The key ingredient still lacking is trust.”
Shearer, hailed the agreement while warning that the “greatest challenges are yet to come.
“We need to be persuaded by the demonstration of collective political will of the parties to implement an agreed and realistic implementation plan,” he said at Wednesday’s signing. “The key ingredient still lacking is trust. Those signing the agreement are former friends and foes. From my discussions with the parties, suspicion is widespread,” he said.
Despite the deal, peace in South Sudan remains shaky. Unlike the 2015 agreement that was met with jubilation and celebrations in the whole country, the signing David Shearer, head of United Nations Mission in South Sudan of the Revitalised Peace Agreement did not elicit much excitement. Most South Sudanese have adopted a wait and see stance.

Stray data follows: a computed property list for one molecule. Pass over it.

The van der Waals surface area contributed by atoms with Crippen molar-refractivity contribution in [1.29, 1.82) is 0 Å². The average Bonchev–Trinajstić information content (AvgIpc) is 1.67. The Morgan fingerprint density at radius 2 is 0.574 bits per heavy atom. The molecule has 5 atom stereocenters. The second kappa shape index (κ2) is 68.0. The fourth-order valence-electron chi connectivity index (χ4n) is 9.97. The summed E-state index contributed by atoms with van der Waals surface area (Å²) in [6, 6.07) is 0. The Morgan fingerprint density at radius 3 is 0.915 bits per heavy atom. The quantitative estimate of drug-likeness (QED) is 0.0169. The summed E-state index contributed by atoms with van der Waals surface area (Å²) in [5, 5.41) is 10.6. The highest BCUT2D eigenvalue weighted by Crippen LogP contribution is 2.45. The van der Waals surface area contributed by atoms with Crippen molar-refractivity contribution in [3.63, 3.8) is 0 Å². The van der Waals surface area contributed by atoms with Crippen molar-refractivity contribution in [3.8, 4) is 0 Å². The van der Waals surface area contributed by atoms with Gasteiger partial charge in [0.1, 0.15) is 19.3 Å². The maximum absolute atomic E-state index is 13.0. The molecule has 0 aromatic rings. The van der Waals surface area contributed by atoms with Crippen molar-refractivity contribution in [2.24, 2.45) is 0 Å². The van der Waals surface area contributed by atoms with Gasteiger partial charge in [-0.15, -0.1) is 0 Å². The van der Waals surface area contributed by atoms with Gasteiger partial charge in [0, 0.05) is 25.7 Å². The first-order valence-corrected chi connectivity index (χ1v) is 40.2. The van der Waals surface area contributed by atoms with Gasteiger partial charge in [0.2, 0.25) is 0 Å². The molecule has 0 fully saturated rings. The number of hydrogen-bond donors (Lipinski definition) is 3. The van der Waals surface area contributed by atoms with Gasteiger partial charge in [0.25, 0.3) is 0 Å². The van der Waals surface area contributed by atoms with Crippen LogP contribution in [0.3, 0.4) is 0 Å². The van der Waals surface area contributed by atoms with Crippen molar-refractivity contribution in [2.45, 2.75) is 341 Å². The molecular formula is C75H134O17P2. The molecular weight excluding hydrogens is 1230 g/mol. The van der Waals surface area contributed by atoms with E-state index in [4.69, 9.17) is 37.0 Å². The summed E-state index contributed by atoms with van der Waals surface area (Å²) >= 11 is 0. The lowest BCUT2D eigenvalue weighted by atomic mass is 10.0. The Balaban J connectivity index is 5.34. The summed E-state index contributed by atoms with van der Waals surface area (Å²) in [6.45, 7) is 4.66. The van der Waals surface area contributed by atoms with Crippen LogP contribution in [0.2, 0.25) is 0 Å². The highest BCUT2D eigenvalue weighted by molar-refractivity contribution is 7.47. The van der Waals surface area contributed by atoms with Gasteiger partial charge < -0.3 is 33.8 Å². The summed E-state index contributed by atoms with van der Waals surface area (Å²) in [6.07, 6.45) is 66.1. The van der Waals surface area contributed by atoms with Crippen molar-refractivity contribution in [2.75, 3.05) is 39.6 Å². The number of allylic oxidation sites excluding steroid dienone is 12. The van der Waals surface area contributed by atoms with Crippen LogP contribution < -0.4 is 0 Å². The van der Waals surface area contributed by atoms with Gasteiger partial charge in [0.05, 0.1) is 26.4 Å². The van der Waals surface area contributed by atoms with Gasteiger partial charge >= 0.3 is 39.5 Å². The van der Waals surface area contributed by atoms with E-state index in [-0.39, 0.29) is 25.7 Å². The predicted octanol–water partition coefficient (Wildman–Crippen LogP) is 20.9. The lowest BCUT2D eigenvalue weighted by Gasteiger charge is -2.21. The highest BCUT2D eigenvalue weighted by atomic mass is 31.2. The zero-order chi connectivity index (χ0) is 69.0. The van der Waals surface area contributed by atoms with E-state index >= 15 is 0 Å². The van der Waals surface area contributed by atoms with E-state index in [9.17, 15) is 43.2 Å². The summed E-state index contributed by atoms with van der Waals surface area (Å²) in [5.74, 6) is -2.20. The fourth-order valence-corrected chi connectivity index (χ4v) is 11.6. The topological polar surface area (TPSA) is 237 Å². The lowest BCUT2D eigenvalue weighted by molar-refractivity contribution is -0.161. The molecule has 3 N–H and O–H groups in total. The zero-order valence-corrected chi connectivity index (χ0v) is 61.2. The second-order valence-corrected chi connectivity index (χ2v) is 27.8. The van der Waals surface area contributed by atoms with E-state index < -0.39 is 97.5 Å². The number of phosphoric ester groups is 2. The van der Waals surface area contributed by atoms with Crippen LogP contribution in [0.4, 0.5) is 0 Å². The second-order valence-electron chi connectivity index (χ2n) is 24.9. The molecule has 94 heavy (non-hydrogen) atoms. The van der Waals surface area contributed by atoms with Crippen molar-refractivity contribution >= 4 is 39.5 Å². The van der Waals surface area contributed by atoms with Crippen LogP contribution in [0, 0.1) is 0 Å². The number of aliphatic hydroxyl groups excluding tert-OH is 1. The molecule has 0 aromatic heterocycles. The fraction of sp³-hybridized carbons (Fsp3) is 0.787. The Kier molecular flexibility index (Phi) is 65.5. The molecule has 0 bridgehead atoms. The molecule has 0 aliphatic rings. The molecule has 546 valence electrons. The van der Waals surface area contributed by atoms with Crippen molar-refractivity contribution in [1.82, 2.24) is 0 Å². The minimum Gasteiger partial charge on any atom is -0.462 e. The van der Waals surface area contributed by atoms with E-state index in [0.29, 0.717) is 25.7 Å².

Many of the concerns stem from the Troika — the US, UK and Norway — the major funders of the South Sudan peace process and the key donors to the country. The three countries did not guarantee the agreement as they did in 2015.
Jervasio Okot, a South Sudanese political analyst based in Kenya, said that the sceptical mood in Juba is an indication that the citizens do not trust the politicians to implement a permanent ceasefire, and that the refusal by the Troika to guarantee the deal points to donors withholding funds for its implementation. Just hours after the signing, the government forces engaged with Dr Machar’s forces in heavy fighting in Kendiri and Mangalotore in Kajo-keji County